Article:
You can have a Facebook page, a Twitter account, and even a LinkedIn business profile, but there’s no point in running a social media campaign if it’s not designed to drive leads to your business. Learn more in the eBook.Download now!
In his most famous TEDx speech, “The Art of Innovation,” former Apple chief evangelist Guy Kawasaki outlined why businesses should ditch wordy, meaningless mission statements and define themselves with a two- or three-word corporate “mantra” explaining their unique contribution to the world. To...
In the past, brands have relied on data that lumps them into broad groups or data that allowed them to predict what a user will do based on their past actions. It’s time, however, to refine that data, putting highly relevant ads in front of buyers as they are making their buying decision, not after the decision is made.
Dunkin' Donuts recently expanded its brand by opening a Los Angeles location. With the help of social media, the opening was a huge success. This is how they did it, and what we can learn from their marketing.
The World Cup was the most tweeted about event in Twitter's history, with hundreds of big businesses attempting to use the tournament to help market their brand. But what can smaller businesses learn from the best, and the worst, of those tweets?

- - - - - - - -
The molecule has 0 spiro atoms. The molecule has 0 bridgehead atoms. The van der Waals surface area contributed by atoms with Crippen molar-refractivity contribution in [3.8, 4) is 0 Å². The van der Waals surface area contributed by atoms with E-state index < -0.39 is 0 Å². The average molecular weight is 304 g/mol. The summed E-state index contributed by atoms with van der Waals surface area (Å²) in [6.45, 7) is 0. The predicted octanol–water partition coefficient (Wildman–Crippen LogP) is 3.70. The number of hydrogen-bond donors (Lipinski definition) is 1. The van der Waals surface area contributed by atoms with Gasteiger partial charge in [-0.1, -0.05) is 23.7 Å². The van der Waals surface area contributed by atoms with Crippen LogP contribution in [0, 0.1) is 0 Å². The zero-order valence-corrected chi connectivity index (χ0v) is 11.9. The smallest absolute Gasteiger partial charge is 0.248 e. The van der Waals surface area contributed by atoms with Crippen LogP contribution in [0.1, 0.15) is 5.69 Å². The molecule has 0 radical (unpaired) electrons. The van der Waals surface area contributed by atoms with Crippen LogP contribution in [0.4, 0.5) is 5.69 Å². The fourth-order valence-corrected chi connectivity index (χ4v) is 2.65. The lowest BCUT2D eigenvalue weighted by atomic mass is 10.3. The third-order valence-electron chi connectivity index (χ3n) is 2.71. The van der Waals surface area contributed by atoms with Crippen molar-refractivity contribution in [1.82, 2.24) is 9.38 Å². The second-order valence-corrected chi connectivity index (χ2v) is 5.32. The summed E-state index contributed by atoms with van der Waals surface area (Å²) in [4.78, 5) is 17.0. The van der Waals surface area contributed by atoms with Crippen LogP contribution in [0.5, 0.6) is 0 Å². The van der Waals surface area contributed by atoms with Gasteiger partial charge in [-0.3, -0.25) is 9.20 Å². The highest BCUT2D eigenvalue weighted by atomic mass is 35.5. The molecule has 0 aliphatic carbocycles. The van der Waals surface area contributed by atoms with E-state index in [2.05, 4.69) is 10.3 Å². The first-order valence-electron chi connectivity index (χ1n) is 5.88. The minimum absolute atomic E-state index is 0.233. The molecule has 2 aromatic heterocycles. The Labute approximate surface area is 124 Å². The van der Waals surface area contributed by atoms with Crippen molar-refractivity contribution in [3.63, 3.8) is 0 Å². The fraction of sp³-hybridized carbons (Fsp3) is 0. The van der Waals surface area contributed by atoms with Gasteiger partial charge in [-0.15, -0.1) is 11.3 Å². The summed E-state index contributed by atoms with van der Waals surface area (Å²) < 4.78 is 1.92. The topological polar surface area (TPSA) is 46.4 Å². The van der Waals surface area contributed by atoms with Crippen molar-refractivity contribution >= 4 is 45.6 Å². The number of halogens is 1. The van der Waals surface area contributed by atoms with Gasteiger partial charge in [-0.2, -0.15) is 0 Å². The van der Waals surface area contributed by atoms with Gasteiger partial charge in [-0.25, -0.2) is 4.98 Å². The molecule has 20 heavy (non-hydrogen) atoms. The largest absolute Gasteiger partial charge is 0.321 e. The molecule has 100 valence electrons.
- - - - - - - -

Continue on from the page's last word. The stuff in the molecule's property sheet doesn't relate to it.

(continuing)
Brand marketing means determining a stance composed of strategy, a slew of tactics and the commitment to stay the course. However, in today’s workplace and at today’s speed of business, maintaining a commitment to stay the course is more complex and difficult than it has been in the past.
When it comes to creativity, most decision-makers may appear reluctant because it lacks tangible arguments & facts. In the meantime, traditional marketing tools are not enough to justify an investment. There's a need for creativity marketing to take the lead. Here's a 5-step methodology proposal in slides, which attempts to plug in creatives and marketers.